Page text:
Adressing inequity: Morgan Davis works inside her office at the Oak Park Regional Housing Center on Monday.J. GEIL/Photo Editor

Morgan Davis, a native of Oak Park, has been making an effort to be a friendly neighbor.

Davis, who is black, and her roommate, who is white, live in Chicago’s Lawndale neighborhood, where they decided to move because “we don’t look like a typical household.” The area is predominantly black and low-income, and Davis is hoping to slowly build a level of trust and community.

She realizes she engages her neighbors “more than they’re used to,” baking them cookies and making sure to say hi when she’s sitting on her porch or mowing the lawn. Davis and her roommate are also trying to start a community garden, which the neighbors agreed is a good idea.

“Every place has the potential to become racially integrated,” said Davis, 26, who works as a fair housing policy analyst at the Oak Park Regional Housing Center. Part of her job is to make people realize, however, that communities don’t start out that way.

When she was a student at Oak Park and River Forest High School, Davis said she enjoyed the benefits of a racially-mixed community. She had friends from different backgrounds and says people of different races were able to build relationships because they lived side by side.

After high school, Davis headed to Grand Rapids, Mich. to attend Calvin College. The community there was welcoming, she said, but there wasn’t a large representation of different racial groups. While Davis was majoring in sociology, she began to learn about inequities in housing.

“There are policies in place that people just don’t recognize, they’re not held accountable for, or they’re just not implemented properly,” she said. “It made me think that was something I wanted to help to prevent.”

Davis became a housing counselor at the center when she graduated from college, and Executive Director Rob Breymaier said her energy and enthusiasm were obvious.

“People have a false understanding of [Oak Park] being magically diverse,” he said. Davis knows that diversity requires effort and doesn’t just happen automatically.

She was hired for her current position in January after getting a master’s degree in public policy and administration from Northwestern University. Now Davis talks with local municipalities about creating fair housing ordinances. Although Oak Park has policies in place to prevent barriers to housing access, Davis said some surrounding communities do not. It’s the housing center’s job to create a landscape for those places, she said.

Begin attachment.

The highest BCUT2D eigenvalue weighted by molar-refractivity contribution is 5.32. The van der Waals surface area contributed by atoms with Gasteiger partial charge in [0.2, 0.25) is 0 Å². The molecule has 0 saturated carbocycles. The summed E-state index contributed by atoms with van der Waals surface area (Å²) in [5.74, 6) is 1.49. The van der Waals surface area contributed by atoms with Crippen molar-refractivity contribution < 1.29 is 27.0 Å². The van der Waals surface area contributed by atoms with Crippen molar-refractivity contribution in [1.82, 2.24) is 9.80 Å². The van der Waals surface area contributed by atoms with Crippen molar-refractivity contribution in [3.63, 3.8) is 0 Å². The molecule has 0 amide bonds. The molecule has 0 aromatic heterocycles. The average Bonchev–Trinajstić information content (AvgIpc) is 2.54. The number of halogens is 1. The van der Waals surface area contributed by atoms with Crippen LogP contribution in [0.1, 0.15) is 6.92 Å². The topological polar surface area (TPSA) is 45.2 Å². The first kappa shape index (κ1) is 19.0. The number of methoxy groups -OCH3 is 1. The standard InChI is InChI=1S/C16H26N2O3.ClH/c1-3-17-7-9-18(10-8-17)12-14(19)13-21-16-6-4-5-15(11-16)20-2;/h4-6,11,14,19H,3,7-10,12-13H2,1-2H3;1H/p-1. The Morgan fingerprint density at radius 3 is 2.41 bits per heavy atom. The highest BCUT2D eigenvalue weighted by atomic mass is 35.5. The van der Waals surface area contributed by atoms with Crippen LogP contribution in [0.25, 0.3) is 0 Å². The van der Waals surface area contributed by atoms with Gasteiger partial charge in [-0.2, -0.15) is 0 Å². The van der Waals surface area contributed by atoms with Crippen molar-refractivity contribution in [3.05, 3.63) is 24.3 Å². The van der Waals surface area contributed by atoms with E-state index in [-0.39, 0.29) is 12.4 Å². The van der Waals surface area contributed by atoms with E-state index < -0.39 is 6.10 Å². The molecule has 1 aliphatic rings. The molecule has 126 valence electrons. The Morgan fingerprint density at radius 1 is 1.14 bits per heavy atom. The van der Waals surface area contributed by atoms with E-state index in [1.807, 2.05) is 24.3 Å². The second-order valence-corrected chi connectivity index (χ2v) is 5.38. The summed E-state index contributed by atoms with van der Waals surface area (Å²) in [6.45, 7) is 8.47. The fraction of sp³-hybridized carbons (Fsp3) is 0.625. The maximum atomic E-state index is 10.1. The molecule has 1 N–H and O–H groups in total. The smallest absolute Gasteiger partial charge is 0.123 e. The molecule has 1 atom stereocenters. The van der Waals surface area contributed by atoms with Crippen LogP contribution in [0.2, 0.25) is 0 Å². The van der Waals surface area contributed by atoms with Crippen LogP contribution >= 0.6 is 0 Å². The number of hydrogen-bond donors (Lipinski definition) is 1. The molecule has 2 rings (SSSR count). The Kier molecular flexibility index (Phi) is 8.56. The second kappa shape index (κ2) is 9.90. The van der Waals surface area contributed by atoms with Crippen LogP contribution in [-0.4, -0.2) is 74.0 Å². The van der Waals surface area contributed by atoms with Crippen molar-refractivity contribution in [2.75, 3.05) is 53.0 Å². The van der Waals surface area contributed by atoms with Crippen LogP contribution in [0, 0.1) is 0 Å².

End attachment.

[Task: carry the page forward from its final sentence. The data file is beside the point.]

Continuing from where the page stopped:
Part of the way residents can help promote housing integration is just to stay informed about fair housing policies and speak out for people who are being discriminated against. Davis said most of the discrimination takes place under the table, and it’s not talked about as much as it should be.

Last month, she co-authored a response to a study published by the Manhattan Institute that claimed racial segregation was nearing its end in American neighborhoods. Davis said the study was “so blatantly against what reality looks like,” using Chicago neighborhoods as an example. Though some are mixed, people just live next to each other not talking and not getting to know each other, Davis said.

In Oak Park, she said it can be surprising how talking to neighbors at village events and a friendly attitude encourages people to stay in the community.

“It’s just going outside of your comfort zone and building relationships with neighbors that don’t look like you,” Davis said.

And housing center staff will try to keep the dialogue open. They recently applied for a grant that will allow them to work with students at OPRF High School, Fenwick and Trinity high schools.

During workshops at the schools, Davis said housing staff would explain to the students that Oak Park is diverse for a reason, but there is still a lot of work to be done. It’s harder to explain that to younger people because they haven’t experienced injustice in the same way many adults have, Davis said. But raising awareness among them is a goal.

Davis and her colleagues know people will feel uneasy talking about racism. But celebrating differences is one reason people move to Oak Park, she said.

The village certainly has a special place in her heart, and Davis said she may eventually move back. Her passion is preventing discrimination, though, “so I will go where that is.”

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